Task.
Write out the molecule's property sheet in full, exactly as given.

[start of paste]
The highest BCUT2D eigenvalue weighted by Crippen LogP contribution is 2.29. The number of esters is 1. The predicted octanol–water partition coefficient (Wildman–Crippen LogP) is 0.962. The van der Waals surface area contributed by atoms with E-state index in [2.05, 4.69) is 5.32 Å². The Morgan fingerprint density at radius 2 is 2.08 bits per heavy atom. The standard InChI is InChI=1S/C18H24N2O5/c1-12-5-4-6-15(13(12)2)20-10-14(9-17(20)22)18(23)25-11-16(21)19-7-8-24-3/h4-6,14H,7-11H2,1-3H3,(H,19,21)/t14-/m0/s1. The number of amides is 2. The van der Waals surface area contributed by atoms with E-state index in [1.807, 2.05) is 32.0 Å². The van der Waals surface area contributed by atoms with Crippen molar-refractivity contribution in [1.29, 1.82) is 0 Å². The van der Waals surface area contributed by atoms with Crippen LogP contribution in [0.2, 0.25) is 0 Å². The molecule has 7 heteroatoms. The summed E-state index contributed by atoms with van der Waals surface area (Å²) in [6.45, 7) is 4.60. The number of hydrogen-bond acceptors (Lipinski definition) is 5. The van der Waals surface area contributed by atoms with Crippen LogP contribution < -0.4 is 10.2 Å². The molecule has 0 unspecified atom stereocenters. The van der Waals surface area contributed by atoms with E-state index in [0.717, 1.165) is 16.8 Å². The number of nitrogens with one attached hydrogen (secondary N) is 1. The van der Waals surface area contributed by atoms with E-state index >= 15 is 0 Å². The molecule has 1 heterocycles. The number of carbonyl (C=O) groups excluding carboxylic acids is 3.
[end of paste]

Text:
The highest BCUT2D eigenvalue weighted by Crippen LogP contribution is 2.29. The number of esters is 1. The predicted octanol–water partition coefficient (Wildman–Crippen LogP) is 0.962. The van der Waals surface area contributed by atoms with E-state index in [2.05, 4.69) is 5.32 Å². The Morgan fingerprint density at radius 2 is 2.08 bits per heavy atom. The standard InChI is InChI=1S/C18H24N2O5/c1-12-5-4-6-15(13(12)2)20-10-14(9-17(20)22)18(23)25-11-16(21)19-7-8-24-3/h4-6,14H,7-11H2,1-3H3,(H,19,21)/t14-/m0/s1. The number of amides is 2. The van der Waals surface area contributed by atoms with E-state index in [1.807, 2.05) is 32.0 Å². The van der Waals surface area contributed by atoms with Crippen molar-refractivity contribution in [1.29, 1.82) is 0 Å². The van der Waals surface area contributed by atoms with Crippen LogP contribution in [0.2, 0.25) is 0 Å². The molecule has 7 heteroatoms. The summed E-state index contributed by atoms with van der Waals surface area (Å²) in [6.45, 7) is 4.60. The number of hydrogen-bond acceptors (Lipinski definition) is 5. The van der Waals surface area contributed by atoms with Crippen LogP contribution < -0.4 is 10.2 Å². The molecule has 0 unspecified atom stereocenters. The van der Waals surface area contributed by atoms with E-state index in [0.717, 1.165) is 16.8 Å². The number of nitrogens with one attached hydrogen (secondary N) is 1. The van der Waals surface area contributed by atoms with E-state index >= 15 is 0 Å². The molecule has 1 heterocycles. The number of carbonyl (C=O) groups excluding carboxylic acids is 3.